She would not wait; she would not hold back.
Jesus was on his way, to heal someone else – an urgent message, a plea from a desperate father – Come: save my daughter – she’s dying!
And yet the woman pressed forward, touched his cloak, the hem of his garment.
The bleeding she had suffered under for a dozen years had made her ritually unclean;
at this point she should not be touching anybody—
But there she is, defiling him, making him unclean, just as she was—
If only, if only—
She thought only of this: that his touch would heal her, however unworthy, however unwell, however unclean she was.
And so it was – he felt the power go out of him – the power to heal.
Her faith had opened a channel, a way, for his healing power to move to her and do its work.
‘Who touched me?’ he exclaimed.
C’mon, Rabbi, everybody touched you.
But it was something more, not a jostle in the crowd, a deliberate reaching out, in faith, that she might be well, whole, saved… in secret—
But the secret was out: and in fear and trembling she confessed. It was I.
For twelve years she had suffered – as many years as the number of the tribes of Israel, as many years as the number of the Apostles –
She was unclean, maybe unwelcome—even cast out; but now she was restored: to health, to wholeness— completed in the love of Christ.
But what had saved her?
He said: your faith has made you well.
It wasn’t magic. It wasn’t power. It was trust, trust in God— so that God could work, in her, a miracle: a renewal of life.
So Jesus paused: and moved on, to the home of Jairus, a leader of the synagogue, where his daughter lay—
Don’t bother him now. It’s too late; she’s gone.
CLEAR THE ROOM
They left him, with the girl, her father and mother, and his friends: the only witnesses, to what was about to occur.
This girl— all of twelve— again, that number, as if she were Israel, sickened unto death— lay there, apparently dead, as dead as dry bones in a riverbed—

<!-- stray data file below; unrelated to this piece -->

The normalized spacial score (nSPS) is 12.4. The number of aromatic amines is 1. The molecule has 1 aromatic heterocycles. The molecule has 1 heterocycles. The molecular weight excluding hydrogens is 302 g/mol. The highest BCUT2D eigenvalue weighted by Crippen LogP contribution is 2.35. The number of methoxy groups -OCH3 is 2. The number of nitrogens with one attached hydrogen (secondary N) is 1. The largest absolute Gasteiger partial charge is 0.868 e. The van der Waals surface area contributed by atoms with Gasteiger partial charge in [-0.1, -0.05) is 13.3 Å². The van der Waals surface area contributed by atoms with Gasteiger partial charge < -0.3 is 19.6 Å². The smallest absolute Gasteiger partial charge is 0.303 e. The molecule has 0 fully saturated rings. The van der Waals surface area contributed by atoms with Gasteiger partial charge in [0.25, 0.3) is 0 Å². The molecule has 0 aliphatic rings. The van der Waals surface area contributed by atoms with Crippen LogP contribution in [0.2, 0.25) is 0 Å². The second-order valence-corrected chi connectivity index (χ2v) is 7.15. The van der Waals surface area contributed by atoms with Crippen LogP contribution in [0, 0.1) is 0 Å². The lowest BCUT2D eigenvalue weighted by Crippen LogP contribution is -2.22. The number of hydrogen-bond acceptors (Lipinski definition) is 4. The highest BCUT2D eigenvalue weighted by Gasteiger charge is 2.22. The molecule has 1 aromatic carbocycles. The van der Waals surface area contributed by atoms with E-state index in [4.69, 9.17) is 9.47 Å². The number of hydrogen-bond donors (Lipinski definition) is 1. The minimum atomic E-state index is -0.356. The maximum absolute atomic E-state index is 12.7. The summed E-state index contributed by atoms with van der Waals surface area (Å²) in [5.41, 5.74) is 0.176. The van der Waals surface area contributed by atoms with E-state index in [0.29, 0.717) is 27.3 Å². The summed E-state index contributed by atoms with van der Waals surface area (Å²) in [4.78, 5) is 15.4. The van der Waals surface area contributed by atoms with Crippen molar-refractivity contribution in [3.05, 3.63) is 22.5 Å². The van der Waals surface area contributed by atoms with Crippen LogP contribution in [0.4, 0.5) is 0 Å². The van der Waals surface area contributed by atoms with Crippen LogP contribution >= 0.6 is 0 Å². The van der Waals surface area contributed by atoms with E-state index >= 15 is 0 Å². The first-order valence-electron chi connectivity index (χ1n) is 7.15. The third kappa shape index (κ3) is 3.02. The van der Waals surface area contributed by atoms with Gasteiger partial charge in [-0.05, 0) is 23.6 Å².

And he said, she’s sleeping
And they laughed.
And he said, 'Little girl, WAKE UP!'
And she did.
As Israel would, as we will, —as people of God, his people— WAKE UP
We wake up— to new life, given us in Christ, as we follow him, trusting him on the way, trusting him to BE the way, and the truth, and the life.
God’s life-giving power, as Tom Wright points out, comes to us when we open the channel of faith. Through that opening God’s kingdom bursts in, to our world, bringing life, abundant and eternal, working through the everyday things of life, redeeming them, turning them to a new depth of purpose.
Bread and wine, body and blood; water and oil, baptism and unction; everyday things turned to a new depth of purpose work in us a world of wonders: God’s world –
God’s world at last is here, among us, working already, if we are open to it.
If we watch for it, waiting with hope and expectation, we will see that new day dawning; as we wait for the Lord, more than they that watch for the morning; as we call to the Lord, out of the deep places of the soul; more than prisoners in a dungeon led into the light, we will be free.
There is more to come. Being the people of his redemption we are set free not for ourselves alone but set free to be in the world the sign of hope, to open the channel for redemption: to allow faith to enter into other lives.
As Rita Bennett will tell you, we are now ‘the hem of his garment’. We are the visible presence of God’s graceful power in the world, the agents of love’s redeeming work. As faith begins to flower, we testify to the work of love in our own lives; as we carry on, bearing forth his gospel, we bring the good news of Christ to the world.
What we do, what you and I do, individually, collectively – a bunch of us going in together on some common project, or communally – as a work of we the people of God as a whole congregation; as we do God’s work in the world, and come together as his people, we witness to his power at work among us, making us the people who show his faithfulness, his truthfulness, his lack of guile or subterfuge, his kindness, his steadfast love— keeping faith with us.
May he revive us, restore us, to fullness of life. May we witness to the power of his redeeming love. May we follow him, in the way of justice and peace. Amen.
Fourth Sunday after Pentecost (The Third Sunday after Trinity)
Proper 8: Year B, RCL
2 Samuel 1:1, 17-27
2 Corinthians 8:7-15